Asters en masse in front of the summerhouse



This aster is a bit of a mystery. It came to me as aster "Photograph" but it looks nothing like any of the desciptions and pictures I have seen in books and on line. It is truly beautiful with these long panicles of pale blue flowers looking good  for about 2 months.



If you are a regular reader this plant needs no introduction - look at all the banner images on this website if you want to see it in full flower which it does for about 3 months, but as it fades these long lasting black cones take the place of the yellow disk flowers.



  Salvia splendens from Mexico relies on shorter day length and cooler nights to trigger mass flowering which it does in spades. 4 feet tall so what a statement in the Red Border



 A really great find this year is the blue salvia "Amistad" which has been in flower continuously since June. It looks really good with the white spikes of the tall sanguisorba



 Cobaea scandens, a rampant climber from central/southern America comes (just)  from from seed if sown early in the year. Flowering usually starts in September and builds to a mass flowering in October if as this year it stays mild. Although perennial it is best treated as an annual because in our climate I have yet to get it through the winter. There is also a really choice white form that has done well for me in previous years. Not difficult to see why it is commonly called the "cup and saucer" vine



Now to a more familiar Central/South American favourite. The breeders have worked miracles over a few centuries and this is surely, for my taste, their single best achievement. A superb flavoured tomato "Rosada" now on its 15th truss in the big tunnel. Note also the yellow brugmansia in the background. Yes you have guessed it, another Americas import!!



 Another polytunnel resident is passiflora rubra (well that is the name on the label) which responds well to the protected environment,  producing many buds for an extended show at this time of year. Not bad for a £1 reject from a well known Garden Centre Group. These bargains often give the greatest pleasure.



 Hardy fucsias are an invaluable selection for late coulour,  relishing in the cooler conditions and moist air. They also like some shade and we have a growing collection in the gardens. Most of the name tags have long since disappeared but as Christopher Lloyd once remarked "Who cares what is - just enjoy them" !



 Alstroemerias are as South American as you can get with many cultivars to choose from. I have found "Selina" to be very reliably hardy. sturdy, upright  and repeat flowering. They bulk up well but not invasively like their cousins a. aurantica, a serious thug although quite lovely when in flower.



From sea cliffs in Chile comes lobelia tupa. hardy here with roots protected by the large yew in the Red Border and flowering from June to November


The root vegetables are also wonderful and when roasted  with olive oil and herbs, make a regular appearance on our evening meal menu. Tonight we had Milan Purple Top Turnip, Swede "Invitation" clubroot resistant and an excellent cropper, celeriac, beetroot, carrots, parsnip and salsify an unusual plant which has a thin tap root and nutty sweet taste. More than 5 a day in one dish with other side dishes too like the first of the Brussels sprouts ("Crispus") or a savoy cabbage.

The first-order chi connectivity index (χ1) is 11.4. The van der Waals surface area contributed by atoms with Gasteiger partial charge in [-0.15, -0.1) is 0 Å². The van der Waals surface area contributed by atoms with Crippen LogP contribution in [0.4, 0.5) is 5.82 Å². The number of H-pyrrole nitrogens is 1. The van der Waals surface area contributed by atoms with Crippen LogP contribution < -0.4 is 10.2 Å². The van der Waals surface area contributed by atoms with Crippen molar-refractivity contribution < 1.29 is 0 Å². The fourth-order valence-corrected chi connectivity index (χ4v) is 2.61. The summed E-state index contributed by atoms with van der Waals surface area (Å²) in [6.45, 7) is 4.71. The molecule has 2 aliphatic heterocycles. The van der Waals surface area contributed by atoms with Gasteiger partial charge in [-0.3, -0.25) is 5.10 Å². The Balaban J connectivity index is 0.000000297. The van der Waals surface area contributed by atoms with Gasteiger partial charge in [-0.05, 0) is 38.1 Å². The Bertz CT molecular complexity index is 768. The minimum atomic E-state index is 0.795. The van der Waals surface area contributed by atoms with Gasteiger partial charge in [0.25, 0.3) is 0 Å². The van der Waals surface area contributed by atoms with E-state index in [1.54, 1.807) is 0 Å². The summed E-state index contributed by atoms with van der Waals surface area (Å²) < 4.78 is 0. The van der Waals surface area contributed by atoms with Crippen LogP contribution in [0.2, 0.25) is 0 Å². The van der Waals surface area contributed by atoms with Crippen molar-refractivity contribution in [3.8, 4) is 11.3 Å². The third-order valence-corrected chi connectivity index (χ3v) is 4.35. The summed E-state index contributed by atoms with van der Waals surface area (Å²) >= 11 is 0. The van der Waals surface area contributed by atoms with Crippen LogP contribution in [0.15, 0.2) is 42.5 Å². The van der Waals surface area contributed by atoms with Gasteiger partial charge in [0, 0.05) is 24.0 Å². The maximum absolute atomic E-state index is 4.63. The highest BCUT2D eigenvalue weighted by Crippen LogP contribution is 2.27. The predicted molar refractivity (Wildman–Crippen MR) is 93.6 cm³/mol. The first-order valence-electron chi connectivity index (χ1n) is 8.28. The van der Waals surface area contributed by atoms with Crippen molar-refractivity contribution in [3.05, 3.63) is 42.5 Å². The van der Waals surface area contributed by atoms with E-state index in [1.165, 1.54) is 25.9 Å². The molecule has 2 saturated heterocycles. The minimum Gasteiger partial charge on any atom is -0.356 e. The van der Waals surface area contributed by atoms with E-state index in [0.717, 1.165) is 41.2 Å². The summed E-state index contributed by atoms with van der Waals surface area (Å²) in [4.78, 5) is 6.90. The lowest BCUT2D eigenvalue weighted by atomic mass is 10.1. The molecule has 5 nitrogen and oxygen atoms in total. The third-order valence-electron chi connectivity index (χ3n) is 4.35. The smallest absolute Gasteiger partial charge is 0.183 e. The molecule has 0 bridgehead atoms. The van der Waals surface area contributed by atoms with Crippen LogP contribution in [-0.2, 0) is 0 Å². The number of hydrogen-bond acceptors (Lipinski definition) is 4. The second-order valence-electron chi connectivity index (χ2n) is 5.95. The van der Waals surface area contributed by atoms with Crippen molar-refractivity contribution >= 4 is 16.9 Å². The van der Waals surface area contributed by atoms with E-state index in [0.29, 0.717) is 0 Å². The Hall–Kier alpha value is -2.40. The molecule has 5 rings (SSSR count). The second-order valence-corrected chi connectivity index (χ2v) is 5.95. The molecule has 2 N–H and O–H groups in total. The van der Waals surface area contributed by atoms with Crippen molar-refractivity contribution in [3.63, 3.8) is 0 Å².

On cooler or wetter days the greenhouses and tunnels are a nice refuge and here there are more tender plants to enjoy which, with the protection, continue to flourish until later in the year.

Having had this hedychium (ginger) in a pot for 5 years it was a thrill to see it start to flower for the first time a couple of weeks ago.  "Luna Moth" has been outside all summer it obviously enjoyed the warmth and recent rains and as soon as it was moved to the large tunnel it began to flower. It has10 flowering stems on a large plant which will open slowly over the next few weeks. As an extra bonus it has a wonderful scent which is more prominant after dark.



 Tender fuchsia boliviana var. alba - no prizes for guessing where this comes from.



Impatiens kilimanjari x pseudoviola from Africa. Flowers year round under protection.



After all the exoitca back to good old Britain and  the last roses of summer "Munstead Wood" from David Austin. Good scent and repeat but really prickly.



Wildlife and countryside

The highlight this month has been the amount of fruit on native trees all around us. Acorns, ash keys, rose hips, blackberries,holly berries, and especially beech mast on the tree near the tunnels which fires down salvoes every time the wind blows, bouncing off the plastic like a kettle drum, and if I am foolhardy enough to go without a hat, on my bald head!

 The sweetest blackberries ever on the walk to Marloes beach (see visits and visitors below)



 Lovely seed heads on umbellifers on a country lane in Pembrokeshire



The hazel nuts were long ago raided by grey squirrels but on a recent visit to Herefordshire I was pleased to learn it has been a great year for walnuts, which straight from the tree (wet walnuts) are as far away from Californian walnuts as it is possible to be. Back to Hollywood at last!

A few rabbits still at large in the gardens but no significant damage done. Winter bird visitors have not yet arrived but there are more robins around than I have seen for some time.  A resident sparrowhawk keeps all the smaller birds on their toes and the blackbirds in particular are more edgy than ever especially at dusk when they are most at risk. 


Visits and visitors

As our visitor season has ended and with less talks this autumn than for some years we have had the chance to get out and about. Kiftsgate, Gloucestershire was fabulous as always, The Picton Garden in Worcestershire holding a National Collection of Michaelmas daisies  was later than usual with many asters still to come into flower at the beginning of October. Finally our annual pilgrimage to Hergest Croft Autumn Plant Fair was as good as ever and although there was wide variety of stalls,  few people attended because of poor weather on the day.


The Picton Garden





 Hergest Croft - note the absence of visitors on such a dismal day.



After the fair our friends Sylvia and Tony stayed for a few days and we sought some sun and surf in the far west of Pembrokeshire and we weren't dissapointed. 


High tide at Marloes beach, one of the most westerly in Pembrokeshire.



 Evening sunlight over Skomer,  Pembrokeshire, a fitting way to bring the curtain down on this extended News item and our gardening year. Nothing to look forward to now but mud, slush and darkness.